Unlike the previous past major challenges to collective EU foreign policy, such as the wars in the former Yugoslavia, Iraq or Syria, the drive for a collective responsibility to act on Ukraine since February 2022 has been inescapable.

Russia’s war on Ukraine has acted as an EU foreign policy epiphany in two important senses. First, the nature of Russia’s violation of the European security order has made the absence of a collective EU policy response unthinkable. The EU, by necessity, has had to create a timely foreign policy response rather and the absence of a collective position is not an option.

Second, as Russia is deeply intertwined with the EU member states’ economies, societies and security order it has required a Union response across a broad range of policy areas encompassing trade, energy, asylum and immigration, enlargement and neighbourhood policies to an unprecedented degree.

Further, the egregious nature of Russia’s actions on the Ukrainian state and society has impinged directly on the EU’s operation as a political community by eliciting a high degree of reaction to counter the actions of the Putin regime from within and across member states. This has further heightened the sense of the need for collective response.

However, while the EU member states response certainly demonstrates that when they wish, member states have significant capacity for collective foreign policy action, our starting point is to see the EU’s response less as a turning point and more a reality check: this extreme challenge shows how far, for all its faults and failings, European foreign policy cooperation has evolved since 1970.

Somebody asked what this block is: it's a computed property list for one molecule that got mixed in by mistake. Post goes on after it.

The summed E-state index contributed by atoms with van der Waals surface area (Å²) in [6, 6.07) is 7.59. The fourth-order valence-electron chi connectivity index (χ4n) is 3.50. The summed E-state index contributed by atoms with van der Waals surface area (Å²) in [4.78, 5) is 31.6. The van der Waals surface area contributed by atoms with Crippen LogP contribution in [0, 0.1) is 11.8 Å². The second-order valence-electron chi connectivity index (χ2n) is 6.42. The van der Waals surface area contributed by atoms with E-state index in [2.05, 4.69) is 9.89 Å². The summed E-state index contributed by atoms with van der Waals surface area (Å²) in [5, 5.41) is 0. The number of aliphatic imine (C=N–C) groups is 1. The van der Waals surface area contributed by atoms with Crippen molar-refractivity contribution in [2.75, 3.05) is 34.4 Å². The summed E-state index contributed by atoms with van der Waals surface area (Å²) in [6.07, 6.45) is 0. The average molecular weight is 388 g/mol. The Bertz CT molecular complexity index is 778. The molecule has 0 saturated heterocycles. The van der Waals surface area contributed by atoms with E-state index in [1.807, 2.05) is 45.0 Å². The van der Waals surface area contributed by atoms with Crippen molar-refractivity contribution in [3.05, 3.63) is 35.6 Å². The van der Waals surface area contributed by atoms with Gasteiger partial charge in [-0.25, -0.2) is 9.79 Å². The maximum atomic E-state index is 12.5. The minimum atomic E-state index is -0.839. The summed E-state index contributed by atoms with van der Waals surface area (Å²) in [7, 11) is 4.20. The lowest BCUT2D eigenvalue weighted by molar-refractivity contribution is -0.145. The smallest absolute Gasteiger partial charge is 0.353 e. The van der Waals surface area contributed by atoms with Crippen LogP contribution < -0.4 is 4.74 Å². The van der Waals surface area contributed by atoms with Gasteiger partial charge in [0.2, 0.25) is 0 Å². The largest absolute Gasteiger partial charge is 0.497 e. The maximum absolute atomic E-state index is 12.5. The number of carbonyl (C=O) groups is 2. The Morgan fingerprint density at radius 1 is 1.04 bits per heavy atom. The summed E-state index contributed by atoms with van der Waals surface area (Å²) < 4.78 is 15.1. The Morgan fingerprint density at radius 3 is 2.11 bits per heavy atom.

The EU’s response to the invasion requires consideration of the over half a century of intensified foreign policy cooperation and the development of what we term ‘a collective European responsibility to act’.

We argue that the system endures because of the increased identification of member states as a collective. This collective norm has not been enshrined in the treaties or put forward as a political goal in the realm of foreign policy. Rather, it has emerged through the repeated and institutionalised interactions between member-state capitals and their representatives in Brussels in the realm of foreign policy and beyond.

The EU member states’ collective foreign policy response to Russia’s war on Ukraine is comprehensible by the actions of the Putin regime but is not fully explicable without understanding that it is underpinned by a norm that has been over fifty years in the making.

By Dr Heidi Maurer, researcher, Danube University Krems, Professor Richard G. Whitman, Senior Fellow, UK in a Changing Europe, and Dr Nicholas Wright, Visiting Researcher, Centre for Britain in Europe, University of Surrey.

This post draws on the article ‘The EU and the invasion of Ukraine: A collective responsibility to act’ published in the January 2023 issue of the journal International Affairs. The article is free to view and can be found here.